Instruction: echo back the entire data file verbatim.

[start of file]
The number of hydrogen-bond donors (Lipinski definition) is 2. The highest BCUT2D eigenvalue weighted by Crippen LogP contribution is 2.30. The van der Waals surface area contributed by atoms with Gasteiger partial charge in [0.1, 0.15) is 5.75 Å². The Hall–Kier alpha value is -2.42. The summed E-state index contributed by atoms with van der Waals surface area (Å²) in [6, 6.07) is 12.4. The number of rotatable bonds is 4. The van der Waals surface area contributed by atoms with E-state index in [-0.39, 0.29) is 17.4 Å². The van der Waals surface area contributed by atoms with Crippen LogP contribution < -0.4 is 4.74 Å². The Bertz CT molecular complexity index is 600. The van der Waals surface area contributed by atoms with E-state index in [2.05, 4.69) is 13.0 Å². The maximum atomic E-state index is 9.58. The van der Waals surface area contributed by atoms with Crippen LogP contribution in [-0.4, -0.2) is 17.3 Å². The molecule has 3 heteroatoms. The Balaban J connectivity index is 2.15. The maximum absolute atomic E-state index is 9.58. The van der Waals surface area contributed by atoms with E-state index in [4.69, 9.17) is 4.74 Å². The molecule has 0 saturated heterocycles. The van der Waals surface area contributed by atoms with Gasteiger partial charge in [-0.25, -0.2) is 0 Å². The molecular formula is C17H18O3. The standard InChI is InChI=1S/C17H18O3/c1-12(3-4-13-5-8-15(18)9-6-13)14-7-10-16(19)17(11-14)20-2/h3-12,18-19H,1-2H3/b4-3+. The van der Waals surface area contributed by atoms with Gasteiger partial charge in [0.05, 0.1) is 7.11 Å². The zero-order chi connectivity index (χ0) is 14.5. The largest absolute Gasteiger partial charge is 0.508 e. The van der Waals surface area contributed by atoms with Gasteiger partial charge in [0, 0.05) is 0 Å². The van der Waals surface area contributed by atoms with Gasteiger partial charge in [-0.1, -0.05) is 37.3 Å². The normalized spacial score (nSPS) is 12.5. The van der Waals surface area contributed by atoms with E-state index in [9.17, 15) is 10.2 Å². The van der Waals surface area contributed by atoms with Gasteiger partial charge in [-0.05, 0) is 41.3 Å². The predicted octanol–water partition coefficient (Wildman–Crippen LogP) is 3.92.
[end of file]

The number of hydrogen-bond donors (Lipinski definition) is 2. The highest BCUT2D eigenvalue weighted by Crippen LogP contribution is 2.30. The van der Waals surface area contributed by atoms with Gasteiger partial charge in [0.1, 0.15) is 5.75 Å². The Hall–Kier alpha value is -2.42. The summed E-state index contributed by atoms with van der Waals surface area (Å²) in [6, 6.07) is 12.4. The number of rotatable bonds is 4. The van der Waals surface area contributed by atoms with E-state index in [-0.39, 0.29) is 17.4 Å². The van der Waals surface area contributed by atoms with Crippen LogP contribution < -0.4 is 4.74 Å². The Bertz CT molecular complexity index is 600. The van der Waals surface area contributed by atoms with E-state index in [2.05, 4.69) is 13.0 Å². The maximum atomic E-state index is 9.58. The van der Waals surface area contributed by atoms with Crippen LogP contribution in [-0.4, -0.2) is 17.3 Å². The molecule has 3 heteroatoms. The Balaban J connectivity index is 2.15. The maximum absolute atomic E-state index is 9.58. The van der Waals surface area contributed by atoms with E-state index in [4.69, 9.17) is 4.74 Å². The molecule has 0 saturated heterocycles. The van der Waals surface area contributed by atoms with Gasteiger partial charge in [-0.25, -0.2) is 0 Å². The molecular formula is C17H18O3. The standard InChI is InChI=1S/C17H18O3/c1-12(3-4-13-5-8-15(18)9-6-13)14-7-10-16(19)17(11-14)20-2/h3-12,18-19H,1-2H3/b4-3+. The van der Waals surface area contributed by atoms with Gasteiger partial charge in [0.05, 0.1) is 7.11 Å². The zero-order chi connectivity index (χ0) is 14.5. The largest absolute Gasteiger partial charge is 0.508 e. The van der Waals surface area contributed by atoms with Gasteiger partial charge in [0, 0.05) is 0 Å². The van der Waals surface area contributed by atoms with Gasteiger partial charge in [-0.1, -0.05) is 37.3 Å². The normalized spacial score (nSPS) is 12.5. The van der Waals surface area contributed by atoms with E-state index in [9.17, 15) is 10.2 Å². The van der Waals surface area contributed by atoms with Gasteiger partial charge in [-0.05, 0) is 41.3 Å². The predicted octanol–water partition coefficient (Wildman–Crippen LogP) is 3.92.